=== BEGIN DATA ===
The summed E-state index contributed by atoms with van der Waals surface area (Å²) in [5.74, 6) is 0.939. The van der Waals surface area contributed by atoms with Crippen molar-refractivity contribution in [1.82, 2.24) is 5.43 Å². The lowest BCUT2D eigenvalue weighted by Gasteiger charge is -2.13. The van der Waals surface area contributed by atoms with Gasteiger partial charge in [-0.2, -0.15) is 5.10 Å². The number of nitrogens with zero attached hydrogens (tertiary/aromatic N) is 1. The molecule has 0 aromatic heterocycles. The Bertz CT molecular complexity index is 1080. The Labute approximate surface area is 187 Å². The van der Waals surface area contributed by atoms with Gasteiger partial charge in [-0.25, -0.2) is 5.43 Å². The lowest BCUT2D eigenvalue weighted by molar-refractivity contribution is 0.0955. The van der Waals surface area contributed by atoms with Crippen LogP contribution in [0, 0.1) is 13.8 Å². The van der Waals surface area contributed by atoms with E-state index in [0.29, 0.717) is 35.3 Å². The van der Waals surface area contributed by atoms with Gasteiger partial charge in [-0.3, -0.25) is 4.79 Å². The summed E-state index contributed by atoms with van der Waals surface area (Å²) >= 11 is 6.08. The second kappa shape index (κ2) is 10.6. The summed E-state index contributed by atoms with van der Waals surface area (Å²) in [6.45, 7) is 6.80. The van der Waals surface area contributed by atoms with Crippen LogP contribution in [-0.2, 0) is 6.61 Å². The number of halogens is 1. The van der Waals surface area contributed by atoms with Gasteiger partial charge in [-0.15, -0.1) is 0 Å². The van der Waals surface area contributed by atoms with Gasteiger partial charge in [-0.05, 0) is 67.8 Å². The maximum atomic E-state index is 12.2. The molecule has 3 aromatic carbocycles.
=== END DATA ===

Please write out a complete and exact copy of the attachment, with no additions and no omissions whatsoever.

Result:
The summed E-state index contributed by atoms with van der Waals surface area (Å²) in [5.74, 6) is 0.939. The van der Waals surface area contributed by atoms with Crippen molar-refractivity contribution in [1.82, 2.24) is 5.43 Å². The lowest BCUT2D eigenvalue weighted by Gasteiger charge is -2.13. The van der Waals surface area contributed by atoms with Gasteiger partial charge in [-0.2, -0.15) is 5.10 Å². The number of nitrogens with zero attached hydrogens (tertiary/aromatic N) is 1. The molecule has 0 aromatic heterocycles. The Bertz CT molecular complexity index is 1080. The Labute approximate surface area is 187 Å². The van der Waals surface area contributed by atoms with Gasteiger partial charge in [-0.25, -0.2) is 5.43 Å². The lowest BCUT2D eigenvalue weighted by molar-refractivity contribution is 0.0955. The van der Waals surface area contributed by atoms with Crippen LogP contribution in [0, 0.1) is 13.8 Å². The van der Waals surface area contributed by atoms with E-state index in [0.29, 0.717) is 35.3 Å². The van der Waals surface area contributed by atoms with Gasteiger partial charge in [-0.3, -0.25) is 4.79 Å². The summed E-state index contributed by atoms with van der Waals surface area (Å²) >= 11 is 6.08. The second kappa shape index (κ2) is 10.6. The summed E-state index contributed by atoms with van der Waals surface area (Å²) in [6.45, 7) is 6.80. The van der Waals surface area contributed by atoms with Crippen LogP contribution in [-0.2, 0) is 6.61 Å². The number of halogens is 1. The van der Waals surface area contributed by atoms with Gasteiger partial charge in [-0.15, -0.1) is 0 Å². The van der Waals surface area contributed by atoms with Gasteiger partial charge in [-0.05, 0) is 67.8 Å². The maximum atomic E-state index is 12.2. The molecule has 3 aromatic carbocycles.